Sue Marshall blogs about diabetes for Desang

Doctors warned over common diabetes drugs | Life and style | BMJ Group | December 7, 2009

A quick summary of Type 2 diabetes treatments: “If you have type 2 diabetes, it means you have too much glucose in your blood. This can damage your blood vessels, causing heart attacks and strokes, as well as damage to smaller blood vessels in your kidneys, feet, and eyes. Some people with type 2 diabetes control their blood glucose through diet and exercise, but most people need diabetes medicines.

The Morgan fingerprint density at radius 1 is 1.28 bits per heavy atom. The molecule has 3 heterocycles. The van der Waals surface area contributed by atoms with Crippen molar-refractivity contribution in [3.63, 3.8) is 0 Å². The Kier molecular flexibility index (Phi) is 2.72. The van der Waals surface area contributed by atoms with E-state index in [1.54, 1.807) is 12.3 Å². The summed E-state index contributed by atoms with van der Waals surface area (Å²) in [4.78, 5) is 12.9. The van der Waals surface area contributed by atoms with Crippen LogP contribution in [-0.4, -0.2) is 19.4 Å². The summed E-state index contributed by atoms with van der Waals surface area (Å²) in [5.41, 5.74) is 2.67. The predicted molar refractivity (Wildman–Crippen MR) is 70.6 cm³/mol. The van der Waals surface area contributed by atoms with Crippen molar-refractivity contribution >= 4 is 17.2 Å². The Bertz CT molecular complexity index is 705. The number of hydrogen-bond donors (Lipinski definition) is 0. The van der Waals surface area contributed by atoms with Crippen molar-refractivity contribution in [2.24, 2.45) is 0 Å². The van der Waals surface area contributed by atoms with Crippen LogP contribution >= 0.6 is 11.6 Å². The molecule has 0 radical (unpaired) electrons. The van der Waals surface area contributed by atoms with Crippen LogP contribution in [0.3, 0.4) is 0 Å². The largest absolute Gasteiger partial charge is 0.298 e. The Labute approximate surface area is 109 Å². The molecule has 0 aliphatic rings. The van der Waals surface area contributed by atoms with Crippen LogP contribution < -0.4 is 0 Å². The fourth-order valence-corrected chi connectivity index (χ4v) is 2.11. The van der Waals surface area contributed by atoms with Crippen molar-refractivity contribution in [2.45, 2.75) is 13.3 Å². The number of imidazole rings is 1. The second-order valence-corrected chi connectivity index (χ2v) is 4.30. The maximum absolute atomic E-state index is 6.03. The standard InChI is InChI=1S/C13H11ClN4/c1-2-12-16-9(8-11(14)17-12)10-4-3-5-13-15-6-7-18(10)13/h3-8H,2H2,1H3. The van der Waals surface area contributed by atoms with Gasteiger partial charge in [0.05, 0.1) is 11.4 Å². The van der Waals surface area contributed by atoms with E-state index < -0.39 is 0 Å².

The most commonly used drugs are metformin (brand name Glucophage), and a group of medicines called sulphonylureas. Sulphonyureas include the medicines chlorpropamide, glimepiride (Amaryl), glipizide (Glibenese, Minodiab), tolbutamide, glibenclamide (Daonil, Euglucon), and gliclazide (Diamicron).

Another group called glitazones (also known as thiazolidinediones) are also used. There are two types: rosiglitazone (Avandia) and pioglitazone (Actos).

These medicines all help keep your blood glucose under control, although they work in different ways.”

via Doctors warned over common diabetes drugs | Life and style | BMJ Group.


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